user attention is ultimately a zero sum game. great media-tech CEO’s & PM’s get it and adapt. great example of… https://t.co/tDLLDO2Qju
— miten sampat (@miten) 1614095829000
3. Ban, tax fears trigger crypto selloff in India
Increasing uneasiness over a possible cryptocurrency ban in India and fears of tax on gains
triggered a selloff on Indian crypto exchanges in the last couple of days as investors rushed to book profits after the biggest fall in the history of Bitcoin.
Many Indian investors have been investing in Bitcoin over the years. After recording a high, the cryptocurrency dipped by about $10,000 and was trading at about $ 47,000.
“February 22, 2021, over $2 billion of bitcoin moved for an old address to book profits, which also brought some correction in the market,” said Kumar Gaurav, founder and chief executive of Cashaa, an online banking platform for cryptocurrency.
4. India’s blockchain roadmap: Too early?
India’s blockchain roadmap, recently announced by the Union Ministry of Electronics and Information Technology (MeitY)
is too much too soon, according to industry watchers. The government is best placed to help develop the blockchain ecosystem rather than be an infrastructure provider, they say.
Industry bodies—Nasscom, Global Impact Fintech and the Government Blockchain Association—want minimal interference from the government as the basic premise of blockchain is decentralisation. They are of the opinion that under the proposed rules, MeitY would have a tight control over blockchain in India thereby limiting innovation.
- India chapters of Global Impact Fintech and Government Blockchain Association have written to MeitY saying it is ‘’too early” for the government to come out with a regulatory framework.
- Nasscom has commented that the areas where the government intends to engage in blockchain regulation is “unclear” and the industry wants more details on the “role of the government”.
5. ETtech Done Deals
■ Food ordering platform
racked up $250 million in primary financing from existing investors Tiger Global, Kora, and Fidelity. The funding round values the foodtech startup at $5.4 billion, a significant bump-up from the $3.9 billion valuation it commanded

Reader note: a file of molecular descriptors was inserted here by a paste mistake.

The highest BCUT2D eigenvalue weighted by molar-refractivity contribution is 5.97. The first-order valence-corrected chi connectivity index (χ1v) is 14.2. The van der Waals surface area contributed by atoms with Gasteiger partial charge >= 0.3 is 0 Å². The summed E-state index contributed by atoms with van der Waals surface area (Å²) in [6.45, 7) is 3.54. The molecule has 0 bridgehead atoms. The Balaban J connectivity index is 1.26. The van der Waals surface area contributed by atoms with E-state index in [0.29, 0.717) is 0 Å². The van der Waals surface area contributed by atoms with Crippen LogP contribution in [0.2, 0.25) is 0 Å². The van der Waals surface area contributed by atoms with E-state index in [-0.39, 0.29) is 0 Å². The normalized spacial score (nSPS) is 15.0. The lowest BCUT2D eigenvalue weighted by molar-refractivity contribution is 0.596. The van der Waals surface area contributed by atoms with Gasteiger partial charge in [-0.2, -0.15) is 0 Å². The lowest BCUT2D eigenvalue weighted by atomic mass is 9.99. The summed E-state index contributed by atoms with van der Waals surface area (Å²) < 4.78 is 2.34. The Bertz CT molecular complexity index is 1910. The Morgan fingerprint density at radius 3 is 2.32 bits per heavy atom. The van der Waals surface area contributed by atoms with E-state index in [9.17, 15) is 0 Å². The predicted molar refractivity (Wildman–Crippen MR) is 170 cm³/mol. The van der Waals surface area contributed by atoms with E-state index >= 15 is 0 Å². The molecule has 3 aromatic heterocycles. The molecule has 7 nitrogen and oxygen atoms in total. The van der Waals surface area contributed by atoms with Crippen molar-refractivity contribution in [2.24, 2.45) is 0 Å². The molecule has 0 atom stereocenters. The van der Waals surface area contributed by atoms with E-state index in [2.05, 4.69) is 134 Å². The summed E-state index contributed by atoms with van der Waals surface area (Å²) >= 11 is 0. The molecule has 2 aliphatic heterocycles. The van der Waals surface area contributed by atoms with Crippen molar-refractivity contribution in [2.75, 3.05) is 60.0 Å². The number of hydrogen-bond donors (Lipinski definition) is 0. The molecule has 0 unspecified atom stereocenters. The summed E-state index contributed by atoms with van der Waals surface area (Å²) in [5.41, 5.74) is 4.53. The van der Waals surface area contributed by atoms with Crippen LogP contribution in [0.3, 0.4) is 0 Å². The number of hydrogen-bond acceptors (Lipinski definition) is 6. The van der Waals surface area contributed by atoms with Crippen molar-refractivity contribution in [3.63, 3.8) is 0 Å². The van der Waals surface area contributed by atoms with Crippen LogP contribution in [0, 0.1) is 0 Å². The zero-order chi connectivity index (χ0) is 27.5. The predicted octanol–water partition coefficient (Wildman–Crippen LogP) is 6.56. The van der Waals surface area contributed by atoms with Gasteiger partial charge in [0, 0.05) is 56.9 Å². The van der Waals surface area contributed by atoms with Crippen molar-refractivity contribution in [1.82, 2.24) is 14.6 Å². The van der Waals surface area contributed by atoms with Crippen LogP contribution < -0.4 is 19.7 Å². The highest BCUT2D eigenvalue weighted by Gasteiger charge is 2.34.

in the previous round just two months ago.
VerSe Innovation, the parent company of news aggregator Dailyhunt and short-video platform Josh, has
acquired Bengaluru-based AI solutions provider
Cognirel Technologies for an undisclosed amount. Cognirel’s team of scientists will join the firm while founder Ram Prakash will head the company’s newly instituted artificial intelligence lab.
Impact Analytics, provider of AI-driven SaaS solutions for planning and merchandising within the retail industry, has
raised $11 million in Series A from investors led by Argentum Capital Partners IV, LP.
has raised $6 million from venture debt fund
Trifecta Capital, as the B2B retail-tech company aims to hit a sales run rate of $500 million this year. “This capital will be used to fuel growth, with the network expansion and scaling up our supply chain capabilities to deliver better services to our partner stores,” CEO Khushnud Khan said in a statement.
6. Impact of ASCI’s influencer rules
Advertising spends in influencer marketing have been soaring on social media platforms, such as Instagram and YouTube. However, with the
new draft guidelines from Advertising Standards Council of India (ASCI) calling for clearer disclosures on paid partnerships, both influencers and marketers
are finding themselves at the crossroads.
Marketers expect a marginal drop in influencer ad spends as a result of the ASCI guidelines coming into force but said things may not change drastically.
Top Stories We Are Covering
Pixxel delays ‘Anand’ satellite launch again: Space technology startup Pixxel
has delayed once again the launch of its first satellite aboard the upcoming PSLV C51 mission scheduled for Feb. 28. The Bengaluru-based company said that the decision to pull out of the launch five days before lift-off was due to software glitches detected during the final stages of the satellite’s testing.
‘Clients’ digital spends going beyond their IT budgets’: Infosys, and the IT industry at large, is seeing more opportunities for growth over the next few years, as businesses are spending over and above their IT budgets to drive digital transformation,
according to Salil Parekh.
Global Picks We Are Reading